Oh Captain: Malcolm Reynolds
Ship’s captains have been an important part of genre fiction for a long time. Thusly, in our first genre feature series, we’re looking at ship’s captains. Today’s captain is Malcolm Reynolds of the Serenity.
Though short-lived, "Firefly" (and its accompanying movie "Serenity") has become one of the best loved science fiction series of all time. Ask a sci-fi geek which series he or she would most like returned to television, the answer is almost always "Firefly."
With only 14 episodes in the single season (only 11 of which were shown on television), we don’t have a lot to go on, but we did get quite a bit of background on the protagonist, more clearly than usual anyway.
The entire series is a clear allegory for the American western frontier: Soon after a civil war, Alliance citizens began to expand quickly into new territories of space, and establish colonies on previously uninhabited planets, and the order of the day was not always tight.
The crew of the Serenity - named for the defining battle of the war - are a traveling band of lawless men and women, led by a veteran of the losing side.
They might well be traveling the American west in a stagecoach called the Gettysburg, and led by a former confederate soldier. The social implications and interactions are all very similar to what we find in stories of those times, complete with corrupt sheriffs, new settlements and communes with ideas of independent living, and terrifying savage peoples.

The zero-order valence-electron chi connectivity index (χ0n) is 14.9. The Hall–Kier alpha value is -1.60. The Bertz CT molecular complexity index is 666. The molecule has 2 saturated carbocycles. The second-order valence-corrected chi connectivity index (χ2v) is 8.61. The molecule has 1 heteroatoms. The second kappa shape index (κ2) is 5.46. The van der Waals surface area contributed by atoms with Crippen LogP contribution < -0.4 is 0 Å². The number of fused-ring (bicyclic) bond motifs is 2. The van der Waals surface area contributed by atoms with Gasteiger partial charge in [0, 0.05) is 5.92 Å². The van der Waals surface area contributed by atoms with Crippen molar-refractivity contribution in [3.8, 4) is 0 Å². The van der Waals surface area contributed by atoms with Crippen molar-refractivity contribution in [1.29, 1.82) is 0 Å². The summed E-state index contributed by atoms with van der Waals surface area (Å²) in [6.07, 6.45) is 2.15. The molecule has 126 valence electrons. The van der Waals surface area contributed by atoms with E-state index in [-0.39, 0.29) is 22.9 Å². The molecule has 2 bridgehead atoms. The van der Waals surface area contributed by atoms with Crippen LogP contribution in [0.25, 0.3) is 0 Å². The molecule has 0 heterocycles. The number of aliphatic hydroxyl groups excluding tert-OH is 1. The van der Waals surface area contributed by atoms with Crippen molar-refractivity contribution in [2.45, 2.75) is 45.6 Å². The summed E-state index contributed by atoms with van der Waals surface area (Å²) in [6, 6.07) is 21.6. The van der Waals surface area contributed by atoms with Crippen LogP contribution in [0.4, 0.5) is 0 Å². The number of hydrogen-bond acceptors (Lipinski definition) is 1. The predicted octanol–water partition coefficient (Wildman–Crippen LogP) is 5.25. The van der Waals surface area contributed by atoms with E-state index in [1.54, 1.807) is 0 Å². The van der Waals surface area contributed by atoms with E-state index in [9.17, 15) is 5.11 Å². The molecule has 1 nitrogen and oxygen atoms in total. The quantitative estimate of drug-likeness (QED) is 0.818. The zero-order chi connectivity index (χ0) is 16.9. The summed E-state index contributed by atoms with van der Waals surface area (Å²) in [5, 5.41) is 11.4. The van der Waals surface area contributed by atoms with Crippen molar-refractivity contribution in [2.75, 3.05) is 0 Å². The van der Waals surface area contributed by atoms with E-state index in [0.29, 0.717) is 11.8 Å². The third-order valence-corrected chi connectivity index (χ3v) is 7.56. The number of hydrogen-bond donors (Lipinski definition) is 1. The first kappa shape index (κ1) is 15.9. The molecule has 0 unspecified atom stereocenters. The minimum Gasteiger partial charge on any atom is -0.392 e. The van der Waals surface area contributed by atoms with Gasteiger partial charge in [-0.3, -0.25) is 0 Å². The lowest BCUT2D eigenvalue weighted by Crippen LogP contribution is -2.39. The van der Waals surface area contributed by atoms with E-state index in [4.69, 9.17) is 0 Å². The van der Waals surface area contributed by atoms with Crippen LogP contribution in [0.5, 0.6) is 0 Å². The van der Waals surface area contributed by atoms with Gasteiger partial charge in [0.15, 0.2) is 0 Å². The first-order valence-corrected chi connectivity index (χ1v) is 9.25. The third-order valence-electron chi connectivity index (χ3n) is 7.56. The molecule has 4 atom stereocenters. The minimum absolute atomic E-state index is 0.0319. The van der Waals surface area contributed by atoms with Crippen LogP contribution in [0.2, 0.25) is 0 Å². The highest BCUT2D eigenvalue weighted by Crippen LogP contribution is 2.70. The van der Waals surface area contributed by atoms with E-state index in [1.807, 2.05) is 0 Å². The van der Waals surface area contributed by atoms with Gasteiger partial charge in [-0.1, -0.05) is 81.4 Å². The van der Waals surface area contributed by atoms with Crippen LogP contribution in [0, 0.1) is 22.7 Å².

In this environment, Reynolds thrives. Having lost his faith, his happiness, and his prospects in the war, he travels with no particular goal. This alone makes him much different from many other literary ship’s captains. There is usually some overriding goal or destination for the crew to which the captain is the most devoted. Reynolds, however, simply allows circumstance and opportunity to carry him from one chance encounter to another. His main goal seems to be survival first, and maintaining distance from the rule of the Alliance second.
The part of his story the audience gets to see is a time when Reynolds crew has an unforeseen swell. He had been voyaging only with his best friend, her husband, and a mercenary hired as a body-guard of sorts for some time.
As the series opens, he’s just recently taken on a spunky engineer and a sultry "companion." Soon he takes on a priest, a Bio-engineered weapon-girl, and her brother.
With the exception of the brother, each of these additions seems to bring something to Reynolds which he lost in the war. Through them, and his reliance upon them, the character rebuilds himself, slowly becoming more and more of the man he was before the battle of Serenity Valley.
Then, as the story moves forward, and members of the crew die or leave, Reynolds is left with the important parts of himself returned.
The role was a breakthrough for Nathan Fillion, as it brought the relatively obscure actor into the spotlight for loyal sci-fi fans who are now willing to watch anything, so long as he is in it. For his own part, he’s stated in interviews that it’s the most fun role he’s ever played, and he misses it enough that, if he could afford it, he would produce and publish the show himself, just to get back into the role.
Come back tomorrow when we will feature Captain Zapp Brannigan. If there is a Ship’s captain which you would like to see featured in this series, let us know in the comments.